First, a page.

Henry's case points up one of the reasons why the word garbage is frequently used in conjunction with the name 76ers these days. By dint of his own hard work and the concomitant decline of the Sixers during his brief tenure, Henry survived part of one season and all of another in Philadelphia. He had compiled a 4.0 career scoring average when he was finally waived last September, thus avoiding the stigma of membership on the worst pro basketball team of this and perhaps any other year. Henry's scoring feats made him the highest point producer among the 76ers' first draft choices for 1967 through 1971 (see box). Like Henry, the other four top picks are no longer with the Sixers. Or, for that matter, with anybody else. By this December, when he was cut by the Indiana Pacers, Craig Raymond was the only one left in pro ball, but he is 6'11", which might be called an extenuating circumstance. Raymond played for six teams after leaving Philadelphia and was last seen holding down one end of the Pacers' bench. Dana Lewis, the Sixers' '71 pick, never appeared in a Philadelphia game, although he was signed to a big contract and the team still owes him several hundred thousand dollars. "The 76ers need a center in the worst way," Kiser wrote after seeing Lewis work out. "And Dana Lewis is a center in the worst way."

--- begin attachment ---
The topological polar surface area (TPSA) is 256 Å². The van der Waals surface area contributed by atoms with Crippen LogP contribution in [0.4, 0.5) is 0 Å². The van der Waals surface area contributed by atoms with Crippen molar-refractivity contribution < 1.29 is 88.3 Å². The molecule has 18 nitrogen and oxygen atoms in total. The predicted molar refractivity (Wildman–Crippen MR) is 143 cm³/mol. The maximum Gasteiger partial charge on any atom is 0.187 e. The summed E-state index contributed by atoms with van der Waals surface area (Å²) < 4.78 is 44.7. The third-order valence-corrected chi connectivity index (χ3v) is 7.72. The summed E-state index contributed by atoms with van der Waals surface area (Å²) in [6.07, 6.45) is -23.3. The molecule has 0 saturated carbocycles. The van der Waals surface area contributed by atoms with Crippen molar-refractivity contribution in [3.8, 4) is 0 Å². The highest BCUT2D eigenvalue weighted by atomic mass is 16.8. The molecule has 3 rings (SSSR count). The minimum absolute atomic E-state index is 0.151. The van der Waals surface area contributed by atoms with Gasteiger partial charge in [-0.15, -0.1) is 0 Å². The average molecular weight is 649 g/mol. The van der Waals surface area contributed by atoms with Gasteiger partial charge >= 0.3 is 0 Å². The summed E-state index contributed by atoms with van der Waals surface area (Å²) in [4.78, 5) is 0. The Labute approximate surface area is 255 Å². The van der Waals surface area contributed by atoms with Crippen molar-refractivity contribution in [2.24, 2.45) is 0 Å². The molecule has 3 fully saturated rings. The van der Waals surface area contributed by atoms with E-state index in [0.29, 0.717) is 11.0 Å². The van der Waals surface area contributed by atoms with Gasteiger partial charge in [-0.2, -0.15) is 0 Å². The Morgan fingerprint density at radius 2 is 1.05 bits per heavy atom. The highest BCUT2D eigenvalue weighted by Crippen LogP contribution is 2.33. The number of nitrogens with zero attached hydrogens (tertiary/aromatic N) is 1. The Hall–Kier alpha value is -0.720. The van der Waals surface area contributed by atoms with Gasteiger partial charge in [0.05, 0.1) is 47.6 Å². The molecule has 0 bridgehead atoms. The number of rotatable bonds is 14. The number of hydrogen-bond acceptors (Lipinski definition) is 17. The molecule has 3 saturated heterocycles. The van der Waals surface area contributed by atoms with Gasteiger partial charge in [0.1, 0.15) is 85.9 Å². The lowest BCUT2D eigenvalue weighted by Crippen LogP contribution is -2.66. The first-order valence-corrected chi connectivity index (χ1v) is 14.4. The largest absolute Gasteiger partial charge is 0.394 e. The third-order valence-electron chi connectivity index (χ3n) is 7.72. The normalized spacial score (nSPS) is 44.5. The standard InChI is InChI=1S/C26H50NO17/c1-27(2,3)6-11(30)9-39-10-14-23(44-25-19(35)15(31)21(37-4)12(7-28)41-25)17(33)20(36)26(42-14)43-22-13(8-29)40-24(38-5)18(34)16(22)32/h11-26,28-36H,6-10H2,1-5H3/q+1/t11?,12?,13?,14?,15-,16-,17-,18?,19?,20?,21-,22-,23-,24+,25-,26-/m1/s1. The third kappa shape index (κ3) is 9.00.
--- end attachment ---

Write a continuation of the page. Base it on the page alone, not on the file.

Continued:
The 76ers' disastrous drafts, their equally wretched trades and their lowly position in the standings make them right at home in a city whose name has long been a handy alliterative for phailure and phaux pas. Indeed, the Sixers are outdoing other hometown phlops. After losses last week to the Hawks and Celtics, their record (3-35) was by far the worst in pro basketball. If they continue at their present pace—and there is no reason to think otherwise—the 76ers will end the year with an unprecedented 7-75.

Until the second half of last season, basketball had been the one consistent exception to Philadelphia's sports malaise. As a charter member of the NBA, the Warriors, as they were then known, won the league's first championship and one of their players, Joe Fulks, took the scoring title. They remained a power throughout the '50s and early '60s with teams that featured scoring champs Paul Arizin, Neil Johnston and Wilt Chamberlain. When the Warriors left for San Francisco in 1962, they were replaced by the Sixers (ne Syracuse Nats), a club that until last season hadn't missed a playoff in 22 years.